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McKenzie ranked 50th in world but on the rise

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    06 Jan 2018     Getty Images

The fullback, who will have the chance to play his preferred position of first five-eighths when the Chiefs begin their 2018 Investec Super Rugby campaign, offered value for money when he was playing because of his attacking play.

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"Defences have no systems for dealing with non-standard attacks…and McKenzie loves to roll the dice. He doesn't always throw a six but very few of his gambles backfire," the magazine said.

McKenzie's family background in the game was well known in New Zealand but what was not so well known was the fact he had potential in tennis.

He shared a national doubles title when he was 12.

"It was a sport I really liked but it came to a point where I had to choose which one to play and rugby was the obvious option," he said.

McKenzie had his rugby heroes but it was tennis supremo Roger Federer who helped fashion McKenzie's attitude to sport.

"I guess because of his professionalism towards the sport and he's such a humble person as well. The characteristics he has are what you need to be a successful sportsperson," he told Rugby World.

It was the 2014 Under-20 Rugby World Cup played in New Zealand that saw McKenzie first required to try the fullback position when he was third in the queue behind Richie Mo'unga and Simon Hickey for the first five-eighths' job. Coach Chris Boyd gave him the opportunity to play, but at fullback.

"I was happy to try it out. I guess the same skill-sets are required for both positions. With 10 you're more of a driver of the team and people look to you to call the shots. At 15 you have a bit more space and time, more freedom to run around and do what you want. It's something I really enjoyed," he said.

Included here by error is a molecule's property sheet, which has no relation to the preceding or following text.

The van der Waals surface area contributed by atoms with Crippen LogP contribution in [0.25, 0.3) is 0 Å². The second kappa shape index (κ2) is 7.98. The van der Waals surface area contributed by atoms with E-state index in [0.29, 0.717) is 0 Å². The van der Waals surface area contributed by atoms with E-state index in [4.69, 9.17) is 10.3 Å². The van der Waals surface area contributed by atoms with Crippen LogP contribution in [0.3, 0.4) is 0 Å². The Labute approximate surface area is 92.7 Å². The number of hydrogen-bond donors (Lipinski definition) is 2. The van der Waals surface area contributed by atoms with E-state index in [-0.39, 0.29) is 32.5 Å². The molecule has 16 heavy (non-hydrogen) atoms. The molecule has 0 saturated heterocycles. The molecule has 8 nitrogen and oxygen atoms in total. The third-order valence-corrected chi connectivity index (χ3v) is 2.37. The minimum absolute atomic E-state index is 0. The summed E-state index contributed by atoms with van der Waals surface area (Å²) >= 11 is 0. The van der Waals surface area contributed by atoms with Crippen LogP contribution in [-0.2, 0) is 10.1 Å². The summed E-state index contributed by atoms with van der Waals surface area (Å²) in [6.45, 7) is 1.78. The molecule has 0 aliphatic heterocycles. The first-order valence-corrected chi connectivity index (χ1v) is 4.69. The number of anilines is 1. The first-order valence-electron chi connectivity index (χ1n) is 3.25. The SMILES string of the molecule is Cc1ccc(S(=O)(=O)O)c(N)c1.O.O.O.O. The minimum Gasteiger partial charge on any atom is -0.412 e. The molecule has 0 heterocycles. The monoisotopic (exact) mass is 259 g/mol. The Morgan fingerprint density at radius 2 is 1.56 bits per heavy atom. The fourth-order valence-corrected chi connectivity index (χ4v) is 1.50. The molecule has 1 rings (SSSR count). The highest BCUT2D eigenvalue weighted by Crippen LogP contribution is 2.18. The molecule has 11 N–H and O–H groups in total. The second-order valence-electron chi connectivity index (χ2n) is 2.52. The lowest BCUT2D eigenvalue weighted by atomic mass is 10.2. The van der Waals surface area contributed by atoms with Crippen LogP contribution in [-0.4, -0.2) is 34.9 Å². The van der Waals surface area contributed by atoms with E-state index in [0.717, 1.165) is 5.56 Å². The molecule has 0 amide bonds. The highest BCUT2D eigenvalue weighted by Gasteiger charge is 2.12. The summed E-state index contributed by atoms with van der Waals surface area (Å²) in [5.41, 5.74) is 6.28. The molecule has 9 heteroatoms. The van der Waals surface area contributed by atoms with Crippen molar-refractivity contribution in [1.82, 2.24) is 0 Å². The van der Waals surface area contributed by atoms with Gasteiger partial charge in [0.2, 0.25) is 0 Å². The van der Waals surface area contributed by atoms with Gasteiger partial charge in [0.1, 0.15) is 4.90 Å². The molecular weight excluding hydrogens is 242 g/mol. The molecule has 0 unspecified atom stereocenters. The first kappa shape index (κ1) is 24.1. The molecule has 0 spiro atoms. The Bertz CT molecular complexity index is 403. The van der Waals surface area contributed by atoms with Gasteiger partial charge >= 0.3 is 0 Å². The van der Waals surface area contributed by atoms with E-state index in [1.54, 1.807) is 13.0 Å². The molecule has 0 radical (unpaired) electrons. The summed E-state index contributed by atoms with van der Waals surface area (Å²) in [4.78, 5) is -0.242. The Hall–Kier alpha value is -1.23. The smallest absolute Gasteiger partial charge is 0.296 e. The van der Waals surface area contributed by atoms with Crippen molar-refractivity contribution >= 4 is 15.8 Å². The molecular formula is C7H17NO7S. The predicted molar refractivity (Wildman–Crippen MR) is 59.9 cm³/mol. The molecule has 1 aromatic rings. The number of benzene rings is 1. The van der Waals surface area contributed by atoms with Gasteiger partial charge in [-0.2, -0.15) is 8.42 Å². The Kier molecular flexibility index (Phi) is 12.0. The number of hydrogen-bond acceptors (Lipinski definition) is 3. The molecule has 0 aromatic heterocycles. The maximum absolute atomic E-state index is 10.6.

While criticised when some of his efforts didn't come off, McKenzie said all he wanted to do was play his game and try not to be a robot by playing what was in front of him and backing his instincts.

"The reason we play rugby is because we love running out there and chucking the ball around. I guess you have to get the balance right, be smart about the option you take. But you've got to play with freedom and trust the decisions you make," he said.

At the same time he is aware that 2018 offers new challenges with the expected returns to the All Blacks of Ben Smith and Jordie Barrett, who ranked ahead of him at fullback before he was given his chance.

"I've been quite lucky with the opportunity I've been given. It's about making the most of that opportunity, putting my best foot forward, just trying to play my game. I've been lucky to get a few starts and it's good to have that momentum going into games," he said.

One of the games that had left an impression on him in 2017 was the Test against South Africa at Newlands.

"The South Africa match at Newlands is one of the more satisfying things I've been a part of. It's an awesome place and the fans create an amazing atmosphere. It's a hostile place and to win by one point was pretty special," he said.

What he didn't say was the try he scored, after an initial thrust by David Havili, played a key role in achieving that win and demonstrated why Rugby World magazine described him as 'the most exciting rugby player on our planet'.